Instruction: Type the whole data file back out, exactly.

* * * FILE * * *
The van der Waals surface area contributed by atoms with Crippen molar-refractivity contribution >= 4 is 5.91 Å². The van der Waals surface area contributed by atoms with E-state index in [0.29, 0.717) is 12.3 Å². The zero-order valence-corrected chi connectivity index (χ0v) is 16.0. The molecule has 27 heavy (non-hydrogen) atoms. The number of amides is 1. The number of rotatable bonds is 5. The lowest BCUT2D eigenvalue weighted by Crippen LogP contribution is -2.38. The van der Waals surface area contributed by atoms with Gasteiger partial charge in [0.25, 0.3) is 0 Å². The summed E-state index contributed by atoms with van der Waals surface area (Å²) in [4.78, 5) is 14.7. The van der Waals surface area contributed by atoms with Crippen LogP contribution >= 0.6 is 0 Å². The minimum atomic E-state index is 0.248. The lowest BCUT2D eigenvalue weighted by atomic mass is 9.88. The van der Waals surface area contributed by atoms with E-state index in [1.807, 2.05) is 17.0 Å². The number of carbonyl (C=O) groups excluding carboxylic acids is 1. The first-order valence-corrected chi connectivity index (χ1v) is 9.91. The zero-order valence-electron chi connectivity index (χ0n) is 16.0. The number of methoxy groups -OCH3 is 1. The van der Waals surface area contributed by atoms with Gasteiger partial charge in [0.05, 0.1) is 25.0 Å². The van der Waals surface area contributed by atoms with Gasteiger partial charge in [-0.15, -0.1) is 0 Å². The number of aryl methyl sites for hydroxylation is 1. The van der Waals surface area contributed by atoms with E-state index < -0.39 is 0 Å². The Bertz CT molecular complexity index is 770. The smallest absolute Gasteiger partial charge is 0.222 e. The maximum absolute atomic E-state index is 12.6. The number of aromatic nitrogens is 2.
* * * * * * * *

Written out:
The van der Waals surface area contributed by atoms with Crippen molar-refractivity contribution >= 4 is 5.91 Å². The van der Waals surface area contributed by atoms with E-state index in [0.29, 0.717) is 12.3 Å². The zero-order valence-corrected chi connectivity index (χ0v) is 16.0. The molecule has 27 heavy (non-hydrogen) atoms. The number of amides is 1. The number of rotatable bonds is 5. The lowest BCUT2D eigenvalue weighted by Crippen LogP contribution is -2.38. The van der Waals surface area contributed by atoms with Gasteiger partial charge in [0.25, 0.3) is 0 Å². The summed E-state index contributed by atoms with van der Waals surface area (Å²) in [4.78, 5) is 14.7. The van der Waals surface area contributed by atoms with Crippen LogP contribution >= 0.6 is 0 Å². The minimum atomic E-state index is 0.248. The lowest BCUT2D eigenvalue weighted by atomic mass is 9.88. The van der Waals surface area contributed by atoms with E-state index in [1.807, 2.05) is 17.0 Å². The number of carbonyl (C=O) groups excluding carboxylic acids is 1. The first-order valence-corrected chi connectivity index (χ1v) is 9.91. The zero-order valence-electron chi connectivity index (χ0n) is 16.0. The number of methoxy groups -OCH3 is 1. The van der Waals surface area contributed by atoms with Gasteiger partial charge in [0.05, 0.1) is 25.0 Å². The van der Waals surface area contributed by atoms with Gasteiger partial charge in [-0.15, -0.1) is 0 Å². The number of aryl methyl sites for hydroxylation is 1. The van der Waals surface area contributed by atoms with E-state index < -0.39 is 0 Å². The Bertz CT molecular complexity index is 770. The smallest absolute Gasteiger partial charge is 0.222 e. The maximum absolute atomic E-state index is 12.6. The number of aromatic nitrogens is 2.